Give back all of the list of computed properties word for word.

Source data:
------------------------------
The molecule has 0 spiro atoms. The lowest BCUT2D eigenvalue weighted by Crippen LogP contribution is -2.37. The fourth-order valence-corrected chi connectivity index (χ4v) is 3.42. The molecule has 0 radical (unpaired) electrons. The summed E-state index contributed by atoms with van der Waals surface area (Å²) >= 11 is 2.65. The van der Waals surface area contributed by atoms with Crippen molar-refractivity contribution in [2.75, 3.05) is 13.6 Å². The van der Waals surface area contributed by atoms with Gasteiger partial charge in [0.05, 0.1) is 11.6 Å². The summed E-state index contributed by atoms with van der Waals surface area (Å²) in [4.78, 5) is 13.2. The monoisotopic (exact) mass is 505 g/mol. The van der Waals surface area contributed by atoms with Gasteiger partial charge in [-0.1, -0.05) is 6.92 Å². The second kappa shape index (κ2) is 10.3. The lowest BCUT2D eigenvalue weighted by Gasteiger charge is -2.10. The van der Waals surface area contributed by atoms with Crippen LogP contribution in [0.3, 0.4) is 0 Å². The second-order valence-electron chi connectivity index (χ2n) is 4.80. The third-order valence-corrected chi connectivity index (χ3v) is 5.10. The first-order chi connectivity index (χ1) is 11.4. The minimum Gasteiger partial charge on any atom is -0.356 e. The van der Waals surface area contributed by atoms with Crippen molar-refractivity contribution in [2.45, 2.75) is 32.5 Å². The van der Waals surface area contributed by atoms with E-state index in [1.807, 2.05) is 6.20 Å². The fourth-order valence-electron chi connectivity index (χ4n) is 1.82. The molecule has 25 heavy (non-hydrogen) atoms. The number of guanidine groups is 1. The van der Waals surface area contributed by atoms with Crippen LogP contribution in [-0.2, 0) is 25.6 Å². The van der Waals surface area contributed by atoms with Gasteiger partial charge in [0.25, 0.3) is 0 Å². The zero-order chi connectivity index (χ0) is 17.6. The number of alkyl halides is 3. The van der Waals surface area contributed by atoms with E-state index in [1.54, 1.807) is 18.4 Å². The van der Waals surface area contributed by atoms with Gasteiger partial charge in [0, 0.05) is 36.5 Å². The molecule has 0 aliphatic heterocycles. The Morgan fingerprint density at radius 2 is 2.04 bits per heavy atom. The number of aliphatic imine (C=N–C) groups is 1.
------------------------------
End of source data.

The molecule has 0 spiro atoms. The lowest BCUT2D eigenvalue weighted by Crippen LogP contribution is -2.37. The fourth-order valence-corrected chi connectivity index (χ4v) is 3.42. The molecule has 0 radical (unpaired) electrons. The summed E-state index contributed by atoms with van der Waals surface area (Å²) >= 11 is 2.65. The van der Waals surface area contributed by atoms with Crippen molar-refractivity contribution in [2.75, 3.05) is 13.6 Å². The van der Waals surface area contributed by atoms with Gasteiger partial charge in [0.05, 0.1) is 11.6 Å². The summed E-state index contributed by atoms with van der Waals surface area (Å²) in [4.78, 5) is 13.2. The monoisotopic (exact) mass is 505 g/mol. The van der Waals surface area contributed by atoms with Gasteiger partial charge in [-0.1, -0.05) is 6.92 Å². The second kappa shape index (κ2) is 10.3. The lowest BCUT2D eigenvalue weighted by Gasteiger charge is -2.10. The van der Waals surface area contributed by atoms with Crippen LogP contribution in [0.3, 0.4) is 0 Å². The second-order valence-electron chi connectivity index (χ2n) is 4.80. The third-order valence-corrected chi connectivity index (χ3v) is 5.10. The first-order chi connectivity index (χ1) is 11.4. The minimum Gasteiger partial charge on any atom is -0.356 e. The van der Waals surface area contributed by atoms with Crippen molar-refractivity contribution in [2.45, 2.75) is 32.5 Å². The van der Waals surface area contributed by atoms with E-state index in [1.807, 2.05) is 6.20 Å². The fourth-order valence-electron chi connectivity index (χ4n) is 1.82. The molecule has 25 heavy (non-hydrogen) atoms. The number of guanidine groups is 1. The van der Waals surface area contributed by atoms with Crippen LogP contribution in [-0.2, 0) is 25.6 Å². The van der Waals surface area contributed by atoms with Gasteiger partial charge in [0.25, 0.3) is 0 Å². The zero-order chi connectivity index (χ0) is 17.6. The number of alkyl halides is 3. The van der Waals surface area contributed by atoms with E-state index in [1.54, 1.807) is 18.4 Å². The van der Waals surface area contributed by atoms with Gasteiger partial charge in [0, 0.05) is 36.5 Å². The molecule has 0 aliphatic heterocycles. The Morgan fingerprint density at radius 2 is 2.04 bits per heavy atom. The number of aliphatic imine (C=N–C) groups is 1.